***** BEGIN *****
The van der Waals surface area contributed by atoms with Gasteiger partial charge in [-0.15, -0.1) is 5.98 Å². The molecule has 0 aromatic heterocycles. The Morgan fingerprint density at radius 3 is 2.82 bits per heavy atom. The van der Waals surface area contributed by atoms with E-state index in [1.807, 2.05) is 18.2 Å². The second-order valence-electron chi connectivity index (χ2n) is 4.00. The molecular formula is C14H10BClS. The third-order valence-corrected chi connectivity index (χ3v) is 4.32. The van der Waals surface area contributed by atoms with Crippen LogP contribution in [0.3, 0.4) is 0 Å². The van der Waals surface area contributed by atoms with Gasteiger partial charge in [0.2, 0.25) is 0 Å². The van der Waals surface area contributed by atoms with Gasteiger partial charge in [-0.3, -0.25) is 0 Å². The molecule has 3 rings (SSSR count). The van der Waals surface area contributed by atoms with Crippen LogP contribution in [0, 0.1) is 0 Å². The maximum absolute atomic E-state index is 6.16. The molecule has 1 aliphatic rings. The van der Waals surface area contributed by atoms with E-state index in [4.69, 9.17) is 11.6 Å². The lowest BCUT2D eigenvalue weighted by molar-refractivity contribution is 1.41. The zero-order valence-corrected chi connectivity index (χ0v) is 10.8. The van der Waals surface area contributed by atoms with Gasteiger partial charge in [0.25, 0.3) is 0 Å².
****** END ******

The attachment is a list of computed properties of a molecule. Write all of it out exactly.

The van der Waals surface area contributed by atoms with Gasteiger partial charge in [-0.15, -0.1) is 5.98 Å². The molecule has 0 aromatic heterocycles. The Morgan fingerprint density at radius 3 is 2.82 bits per heavy atom. The van der Waals surface area contributed by atoms with E-state index in [1.807, 2.05) is 18.2 Å². The second-order valence-electron chi connectivity index (χ2n) is 4.00. The molecular formula is C14H10BClS. The third-order valence-corrected chi connectivity index (χ3v) is 4.32. The van der Waals surface area contributed by atoms with Crippen LogP contribution in [0.3, 0.4) is 0 Å². The van der Waals surface area contributed by atoms with Gasteiger partial charge in [0.2, 0.25) is 0 Å². The van der Waals surface area contributed by atoms with Gasteiger partial charge in [-0.3, -0.25) is 0 Å². The molecule has 3 rings (SSSR count). The van der Waals surface area contributed by atoms with Crippen LogP contribution in [0, 0.1) is 0 Å². The maximum absolute atomic E-state index is 6.16. The molecule has 1 aliphatic rings. The van der Waals surface area contributed by atoms with E-state index in [4.69, 9.17) is 11.6 Å². The lowest BCUT2D eigenvalue weighted by molar-refractivity contribution is 1.41. The zero-order valence-corrected chi connectivity index (χ0v) is 10.8. The van der Waals surface area contributed by atoms with Gasteiger partial charge in [0.25, 0.3) is 0 Å².